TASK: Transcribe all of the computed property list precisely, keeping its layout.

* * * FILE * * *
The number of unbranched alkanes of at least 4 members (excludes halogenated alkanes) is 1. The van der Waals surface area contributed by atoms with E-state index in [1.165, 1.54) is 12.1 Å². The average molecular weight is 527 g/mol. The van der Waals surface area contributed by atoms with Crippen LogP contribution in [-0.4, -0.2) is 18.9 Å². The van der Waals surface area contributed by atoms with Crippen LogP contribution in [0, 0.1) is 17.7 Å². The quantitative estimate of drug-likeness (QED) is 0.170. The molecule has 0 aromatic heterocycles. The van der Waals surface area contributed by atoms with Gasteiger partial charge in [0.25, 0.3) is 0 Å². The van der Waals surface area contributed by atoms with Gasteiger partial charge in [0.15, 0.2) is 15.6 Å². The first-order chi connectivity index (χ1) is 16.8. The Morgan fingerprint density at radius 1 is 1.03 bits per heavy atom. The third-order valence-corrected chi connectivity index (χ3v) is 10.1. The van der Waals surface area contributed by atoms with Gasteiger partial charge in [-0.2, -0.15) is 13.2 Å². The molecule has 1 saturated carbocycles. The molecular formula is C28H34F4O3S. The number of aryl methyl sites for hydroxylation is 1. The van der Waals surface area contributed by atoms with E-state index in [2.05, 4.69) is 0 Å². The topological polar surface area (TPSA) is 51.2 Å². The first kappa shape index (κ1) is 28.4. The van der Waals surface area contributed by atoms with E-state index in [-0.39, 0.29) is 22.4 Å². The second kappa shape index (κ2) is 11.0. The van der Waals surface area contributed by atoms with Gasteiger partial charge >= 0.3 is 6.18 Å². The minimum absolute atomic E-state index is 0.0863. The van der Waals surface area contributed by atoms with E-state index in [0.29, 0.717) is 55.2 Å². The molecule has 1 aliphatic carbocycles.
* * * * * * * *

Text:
The number of unbranched alkanes of at least 4 members (excludes halogenated alkanes) is 1. The van der Waals surface area contributed by atoms with E-state index in [1.165, 1.54) is 12.1 Å². The average molecular weight is 527 g/mol. The van der Waals surface area contributed by atoms with Crippen LogP contribution in [-0.4, -0.2) is 18.9 Å². The van der Waals surface area contributed by atoms with Crippen LogP contribution in [0, 0.1) is 17.7 Å². The quantitative estimate of drug-likeness (QED) is 0.170. The molecule has 0 aromatic heterocycles. The van der Waals surface area contributed by atoms with Gasteiger partial charge in [0.25, 0.3) is 0 Å². The van der Waals surface area contributed by atoms with Gasteiger partial charge in [0.15, 0.2) is 15.6 Å². The first-order chi connectivity index (χ1) is 16.8. The Morgan fingerprint density at radius 1 is 1.03 bits per heavy atom. The third-order valence-corrected chi connectivity index (χ3v) is 10.1. The van der Waals surface area contributed by atoms with Gasteiger partial charge in [-0.2, -0.15) is 13.2 Å². The molecule has 1 saturated carbocycles. The molecular formula is C28H34F4O3S. The number of aryl methyl sites for hydroxylation is 1. The van der Waals surface area contributed by atoms with E-state index in [2.05, 4.69) is 0 Å². The topological polar surface area (TPSA) is 51.2 Å². The first kappa shape index (κ1) is 28.4. The van der Waals surface area contributed by atoms with E-state index in [-0.39, 0.29) is 22.4 Å². The second kappa shape index (κ2) is 11.0. The van der Waals surface area contributed by atoms with Gasteiger partial charge >= 0.3 is 6.18 Å². The minimum absolute atomic E-state index is 0.0863. The van der Waals surface area contributed by atoms with E-state index in [0.29, 0.717) is 55.2 Å². The molecule has 1 aliphatic carbocycles.